Stiv Wilson chose his battle three and a half years ago. The problem is, he still doesn’t know who all his opponents are.
An environmental activist fixated on curbing plastic pollution in the oceans he loves to surf and sail, Wilson focused his efforts on eliminating microbeads, the tiny plastic particles most commonly used as exfoliants in facial scrubs, body washes and toothpastes. Polyethylene plastic beads don’t disintegrate or biodegrade, and about 8 trillion beads ― enough to cover more than 300 tennis courts ― end up in waterways across the United States every day.
In December, Wilson claimed victory when President Obama signed a bill outlawing microbeads from rinse-off cosmetics by mid-2017. Targeting those products was easy ― the U.S. Food and Drug Administration already required companies to disclose such ingredients used on skin or teeth. But the narrowly focused legislation left open a gaping loophole, allowing companies to quietly continue using microbeads in myriad products, including detergents, sandblasting materials and cosmetics that can be left on the skin. Identifying all those firms proved impossible.
Now, as campaigners push for bans in the United Kingdom and Australia, they face the same challenge as the activists in America: figuring out which companies use tiny plastics in their products.
“We recognized that there were other products with microbeads, such as detergents, sandblasting materials and a few other applications, all of which we don’t ultimately know yet,” Wilson, director of campaigns at the environmental nonprofit Story of Stuff Project, told The Huffington Post.
“I was looking at patent records to see what patents had been filed for various applications, but it was really unclear ― there are bazillions of products in the marketplace and it’s difficult to determine which have microbeads or not,” he added.
While companies like Unilever, Johnson & Johnson and Procter & Gamble ― all of which must phase out microbeads from their consumer cosmetics ― are household names peddling recognizable brands, most companies selling detergents and sandblasting materials are business-to-business firms, meaning they don’t have brands that environmental advocates can name and shame.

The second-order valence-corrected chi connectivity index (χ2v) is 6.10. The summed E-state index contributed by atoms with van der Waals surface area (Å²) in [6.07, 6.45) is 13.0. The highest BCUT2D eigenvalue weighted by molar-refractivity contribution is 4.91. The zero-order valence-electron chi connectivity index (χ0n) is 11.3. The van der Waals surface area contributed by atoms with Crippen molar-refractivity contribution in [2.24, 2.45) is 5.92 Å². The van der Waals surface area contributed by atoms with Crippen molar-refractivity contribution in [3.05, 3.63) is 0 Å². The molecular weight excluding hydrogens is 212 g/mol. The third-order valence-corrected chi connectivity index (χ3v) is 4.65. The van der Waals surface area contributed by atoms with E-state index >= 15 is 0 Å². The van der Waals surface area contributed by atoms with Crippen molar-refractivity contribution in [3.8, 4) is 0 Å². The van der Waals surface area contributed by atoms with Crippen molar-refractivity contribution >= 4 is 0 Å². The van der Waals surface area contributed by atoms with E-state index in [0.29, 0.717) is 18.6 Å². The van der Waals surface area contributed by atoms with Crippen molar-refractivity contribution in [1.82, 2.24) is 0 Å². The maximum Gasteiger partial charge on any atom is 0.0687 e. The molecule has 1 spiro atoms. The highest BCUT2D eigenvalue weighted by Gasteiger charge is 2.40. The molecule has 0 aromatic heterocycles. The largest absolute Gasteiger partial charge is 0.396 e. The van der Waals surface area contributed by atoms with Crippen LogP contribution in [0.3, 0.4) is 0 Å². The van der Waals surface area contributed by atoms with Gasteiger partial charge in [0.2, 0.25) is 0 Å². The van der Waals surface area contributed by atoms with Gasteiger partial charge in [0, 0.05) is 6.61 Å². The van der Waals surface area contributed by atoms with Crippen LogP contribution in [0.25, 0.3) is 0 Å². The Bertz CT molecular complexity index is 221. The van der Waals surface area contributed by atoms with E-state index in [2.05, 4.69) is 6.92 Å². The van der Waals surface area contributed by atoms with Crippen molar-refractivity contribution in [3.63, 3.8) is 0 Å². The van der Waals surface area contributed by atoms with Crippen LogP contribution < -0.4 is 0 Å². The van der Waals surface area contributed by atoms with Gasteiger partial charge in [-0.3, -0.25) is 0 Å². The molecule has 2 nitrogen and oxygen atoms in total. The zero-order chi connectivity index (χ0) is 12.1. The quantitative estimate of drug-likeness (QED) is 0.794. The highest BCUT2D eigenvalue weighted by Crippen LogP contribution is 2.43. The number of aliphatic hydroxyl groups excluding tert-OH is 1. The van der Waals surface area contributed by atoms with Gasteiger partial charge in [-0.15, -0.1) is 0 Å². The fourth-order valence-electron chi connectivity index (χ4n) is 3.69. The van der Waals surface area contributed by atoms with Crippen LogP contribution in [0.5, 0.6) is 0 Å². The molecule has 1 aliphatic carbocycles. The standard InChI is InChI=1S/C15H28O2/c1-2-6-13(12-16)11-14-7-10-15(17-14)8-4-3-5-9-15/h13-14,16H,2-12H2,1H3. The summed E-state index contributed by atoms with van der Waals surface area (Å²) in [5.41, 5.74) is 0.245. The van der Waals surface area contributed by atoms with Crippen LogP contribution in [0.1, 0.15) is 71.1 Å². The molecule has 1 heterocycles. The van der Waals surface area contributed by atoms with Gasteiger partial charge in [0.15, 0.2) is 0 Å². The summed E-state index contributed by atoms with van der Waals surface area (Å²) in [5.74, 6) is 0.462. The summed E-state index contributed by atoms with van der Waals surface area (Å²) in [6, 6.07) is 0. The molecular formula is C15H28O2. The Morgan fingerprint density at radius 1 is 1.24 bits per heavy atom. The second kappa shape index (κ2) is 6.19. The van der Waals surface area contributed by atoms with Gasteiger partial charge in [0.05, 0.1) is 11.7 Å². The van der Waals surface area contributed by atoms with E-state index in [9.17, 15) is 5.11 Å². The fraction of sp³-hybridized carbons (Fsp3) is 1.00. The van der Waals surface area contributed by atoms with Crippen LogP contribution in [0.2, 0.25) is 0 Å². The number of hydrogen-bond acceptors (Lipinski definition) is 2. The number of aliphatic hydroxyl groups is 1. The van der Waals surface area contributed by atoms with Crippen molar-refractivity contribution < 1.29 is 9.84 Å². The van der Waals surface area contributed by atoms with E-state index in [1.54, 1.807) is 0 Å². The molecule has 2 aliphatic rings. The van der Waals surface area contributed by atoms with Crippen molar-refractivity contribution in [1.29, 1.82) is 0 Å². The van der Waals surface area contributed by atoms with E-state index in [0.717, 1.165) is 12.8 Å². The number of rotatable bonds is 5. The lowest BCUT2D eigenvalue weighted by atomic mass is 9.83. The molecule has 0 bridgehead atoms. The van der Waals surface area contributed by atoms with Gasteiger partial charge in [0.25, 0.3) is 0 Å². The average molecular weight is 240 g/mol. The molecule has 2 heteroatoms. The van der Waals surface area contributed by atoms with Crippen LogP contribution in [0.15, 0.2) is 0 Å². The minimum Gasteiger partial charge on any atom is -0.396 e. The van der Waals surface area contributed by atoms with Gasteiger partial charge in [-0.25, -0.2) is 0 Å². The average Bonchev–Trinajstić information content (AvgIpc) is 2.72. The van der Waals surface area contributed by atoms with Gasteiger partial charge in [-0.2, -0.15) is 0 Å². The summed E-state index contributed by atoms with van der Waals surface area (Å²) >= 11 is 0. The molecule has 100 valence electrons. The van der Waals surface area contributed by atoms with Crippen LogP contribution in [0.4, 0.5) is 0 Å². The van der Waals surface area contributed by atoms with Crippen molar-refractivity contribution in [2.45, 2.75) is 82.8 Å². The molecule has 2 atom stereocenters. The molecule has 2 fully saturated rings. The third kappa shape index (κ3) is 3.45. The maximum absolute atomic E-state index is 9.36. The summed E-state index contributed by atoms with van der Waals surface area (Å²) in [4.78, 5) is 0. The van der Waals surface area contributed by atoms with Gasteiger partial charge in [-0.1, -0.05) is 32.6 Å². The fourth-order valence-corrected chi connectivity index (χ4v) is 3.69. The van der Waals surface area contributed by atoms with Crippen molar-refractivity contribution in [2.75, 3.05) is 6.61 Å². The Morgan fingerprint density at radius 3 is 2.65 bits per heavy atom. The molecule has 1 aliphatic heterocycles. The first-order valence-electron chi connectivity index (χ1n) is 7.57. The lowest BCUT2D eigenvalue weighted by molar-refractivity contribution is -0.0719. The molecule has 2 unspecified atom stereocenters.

“We don’t really know what products they’re in or not because there are no FDA guidelines demanding that you disclose the ingredients,” Wilson added. “But we didn’t think we could win on all of them.”
Still, he had a plan. In 2014, by pushing for statewide bans in California and New York, he and his fellow campaigners hoped to force a de facto ban on microbeads around the country. No company, Wilson posited, would formulate one version of a facial scrub for the combined 58.5 million people in two of the most important U.S. markets, only to make separate products for shoppers in 48 other states.
It worked. In September, the California State Assembly passed a bill restricting the sale of personal products containing microbeads. The legislation cleared the way for President Obama to sign a bipartisan bill three months later.
“It was a very positive thing that Obama signed the Microbead-Free Waters Act,” Jeroen Dagevos, head of programs at the Amsterdam-based nonprofit Plastic Soup Foundation, told HuffPost by phone. “It’s really helping, but it’s not complete.”
Now, Wilson has teamed up with Greenpeace in the United Kingdom to push for a more comprehensive ban.
“At Greenpeace our main issue with [Obama’s ban] is that it covers only wash-off products, whereas we would like a ban here to cover any products that contain microplastics that go down the drain,” Greg Norman, press officer for Greenpeace UK, wrote in an email to HuffPost. “So we and our partners are pushing for something more wide-ranging from the U.K. government.”
The next step for the U.S., Wilson said, may be to push for a right-to-know bill that would force other companies manufacturing products with microbeads to disclose their ingredients.
The need for a complete ban seems increasingly urgent. The oceans will contain more plastic than fish by 2050, according to a January report from the world Economic Forum and the Ellen MacArthur Foundation, with analytical support from consultants at McKinsey. Microbeads wreak havoc on coral populations that eat the tiny particles, which then destroy the creatures’ digestive systems.
“Taking action on microbeads was an important first win,” David Andrews, a senior scientist at the nonprofit Environmental Working Group, told HuffPost by phone. “But it’s even more important to make sure we are really addressing environmental plastic pollution.”
“Everyone can visualize floating plastic bottles,” Andrews added, “but it’s harder to envision the damage these smaller pieces of plastic can cause.”